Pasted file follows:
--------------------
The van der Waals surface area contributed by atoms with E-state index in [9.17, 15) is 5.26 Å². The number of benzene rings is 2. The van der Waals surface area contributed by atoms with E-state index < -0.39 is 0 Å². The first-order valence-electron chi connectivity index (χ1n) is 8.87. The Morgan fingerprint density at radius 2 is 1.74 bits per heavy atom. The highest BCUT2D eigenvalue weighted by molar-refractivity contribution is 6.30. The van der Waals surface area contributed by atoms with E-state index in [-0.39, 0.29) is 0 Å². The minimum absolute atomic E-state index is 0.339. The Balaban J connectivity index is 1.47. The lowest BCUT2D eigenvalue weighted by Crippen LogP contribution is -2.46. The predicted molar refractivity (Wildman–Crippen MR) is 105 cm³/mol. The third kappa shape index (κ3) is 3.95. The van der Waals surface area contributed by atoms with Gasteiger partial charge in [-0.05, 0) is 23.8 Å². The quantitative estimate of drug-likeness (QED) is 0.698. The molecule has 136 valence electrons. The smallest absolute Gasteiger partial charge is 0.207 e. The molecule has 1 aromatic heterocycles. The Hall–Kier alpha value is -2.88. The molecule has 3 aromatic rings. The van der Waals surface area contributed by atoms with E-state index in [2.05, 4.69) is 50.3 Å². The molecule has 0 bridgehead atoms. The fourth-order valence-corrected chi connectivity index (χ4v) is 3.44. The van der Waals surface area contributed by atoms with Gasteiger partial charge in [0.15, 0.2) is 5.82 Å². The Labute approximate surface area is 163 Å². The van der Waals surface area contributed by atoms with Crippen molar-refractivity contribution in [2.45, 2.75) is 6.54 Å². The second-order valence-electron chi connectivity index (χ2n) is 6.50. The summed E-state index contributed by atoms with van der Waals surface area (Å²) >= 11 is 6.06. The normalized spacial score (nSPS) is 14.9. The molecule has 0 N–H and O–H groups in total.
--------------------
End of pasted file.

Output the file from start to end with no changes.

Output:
The van der Waals surface area contributed by atoms with E-state index in [9.17, 15) is 5.26 Å². The number of benzene rings is 2. The van der Waals surface area contributed by atoms with E-state index < -0.39 is 0 Å². The first-order valence-electron chi connectivity index (χ1n) is 8.87. The Morgan fingerprint density at radius 2 is 1.74 bits per heavy atom. The highest BCUT2D eigenvalue weighted by molar-refractivity contribution is 6.30. The van der Waals surface area contributed by atoms with E-state index in [-0.39, 0.29) is 0 Å². The minimum absolute atomic E-state index is 0.339. The Balaban J connectivity index is 1.47. The lowest BCUT2D eigenvalue weighted by Crippen LogP contribution is -2.46. The predicted molar refractivity (Wildman–Crippen MR) is 105 cm³/mol. The third kappa shape index (κ3) is 3.95. The van der Waals surface area contributed by atoms with Gasteiger partial charge in [-0.05, 0) is 23.8 Å². The quantitative estimate of drug-likeness (QED) is 0.698. The molecule has 136 valence electrons. The smallest absolute Gasteiger partial charge is 0.207 e. The molecule has 1 aromatic heterocycles. The Hall–Kier alpha value is -2.88. The molecule has 3 aromatic rings. The van der Waals surface area contributed by atoms with E-state index in [2.05, 4.69) is 50.3 Å². The molecule has 0 bridgehead atoms. The fourth-order valence-corrected chi connectivity index (χ4v) is 3.44. The van der Waals surface area contributed by atoms with Gasteiger partial charge in [0.15, 0.2) is 5.82 Å². The Labute approximate surface area is 163 Å². The van der Waals surface area contributed by atoms with Crippen molar-refractivity contribution in [2.45, 2.75) is 6.54 Å². The second-order valence-electron chi connectivity index (χ2n) is 6.50. The summed E-state index contributed by atoms with van der Waals surface area (Å²) >= 11 is 6.06. The normalized spacial score (nSPS) is 14.9. The molecule has 0 N–H and O–H groups in total.